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Fluid Solutions Edition 2

Last year was the inaugural edition of our “Fluid Solutions” magazine dedicated to heat transfer fluids. The magazine was well received by our customers and we got a large amount of positive feedback. Many of our readers enjoyed going through some interesting facts about heat transfer fluids, refrigeration, corrosion and nano-technology. Some readers were fascinated by the tardigrade on our cover page. Even many of us were surprised to know the interesting facts about these tiny creatures; how they can survive under extreme conditions such as very low or high temperatures, the vacuum of space or the high pressure of the deepest part of the ocean, without food or water, and lethal radiation. These tardigrades teach us something: nature’s innovations sometimes far outweigh human accomplishments. Scientists and engineers should continue to learn from our surroundings to develop ground-breaking technologies and products.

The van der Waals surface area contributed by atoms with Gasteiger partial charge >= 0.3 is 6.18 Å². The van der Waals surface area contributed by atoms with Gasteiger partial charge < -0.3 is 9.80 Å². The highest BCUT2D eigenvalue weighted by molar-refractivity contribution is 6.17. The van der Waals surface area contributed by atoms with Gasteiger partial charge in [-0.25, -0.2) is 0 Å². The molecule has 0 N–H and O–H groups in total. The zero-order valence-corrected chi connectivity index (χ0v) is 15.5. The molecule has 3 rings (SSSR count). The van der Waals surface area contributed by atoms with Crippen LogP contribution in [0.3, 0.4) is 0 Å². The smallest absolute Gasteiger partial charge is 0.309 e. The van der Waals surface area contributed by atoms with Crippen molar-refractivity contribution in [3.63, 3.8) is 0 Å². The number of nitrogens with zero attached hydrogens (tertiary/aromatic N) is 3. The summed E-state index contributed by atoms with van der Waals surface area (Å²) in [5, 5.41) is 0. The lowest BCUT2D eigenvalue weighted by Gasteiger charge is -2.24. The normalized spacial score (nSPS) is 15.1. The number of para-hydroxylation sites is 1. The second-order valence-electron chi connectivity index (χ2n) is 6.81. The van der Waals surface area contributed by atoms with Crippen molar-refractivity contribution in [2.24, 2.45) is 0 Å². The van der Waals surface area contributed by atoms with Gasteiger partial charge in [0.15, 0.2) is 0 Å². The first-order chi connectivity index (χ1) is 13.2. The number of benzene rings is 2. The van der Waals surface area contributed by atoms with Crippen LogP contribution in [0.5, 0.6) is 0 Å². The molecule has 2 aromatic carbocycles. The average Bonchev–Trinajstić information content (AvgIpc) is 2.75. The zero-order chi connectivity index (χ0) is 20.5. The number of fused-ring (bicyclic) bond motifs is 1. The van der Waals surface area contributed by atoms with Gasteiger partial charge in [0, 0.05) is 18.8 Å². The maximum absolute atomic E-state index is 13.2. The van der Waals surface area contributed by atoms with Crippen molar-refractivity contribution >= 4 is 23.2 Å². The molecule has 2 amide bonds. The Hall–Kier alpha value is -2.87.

This year you will find two review articles, three research papers, and a section called “Ask the Experts”, where we have covered several questions that are frequently asked by our customers. Similar to last year, we have incorporated a number of “Fun Facts” related to the topics covered. The articles in this edition cover a variety of topics ranging from contamination or degradation of heat transfer fluids to high temperature molten salt fluids. There is a review article discussing different types of corrosion measurement techniques commonly used for heat transfer fluids. A thorough research paper demonstrates the effect of sunlight, specifically UV light, on the degradation of glycols. This is important to many glycol users since they might be storing the product outside. Another research paper shows how moisture solubility in a hydrocarbon-based heat transfer fluid changes with temperature and how to desiccate a fluid at very low temperatures. Chloride ion measurement techniques are discussed in another research paper since these ions can negatively affect a heat transfer fluid system by initiating pitting corrosion.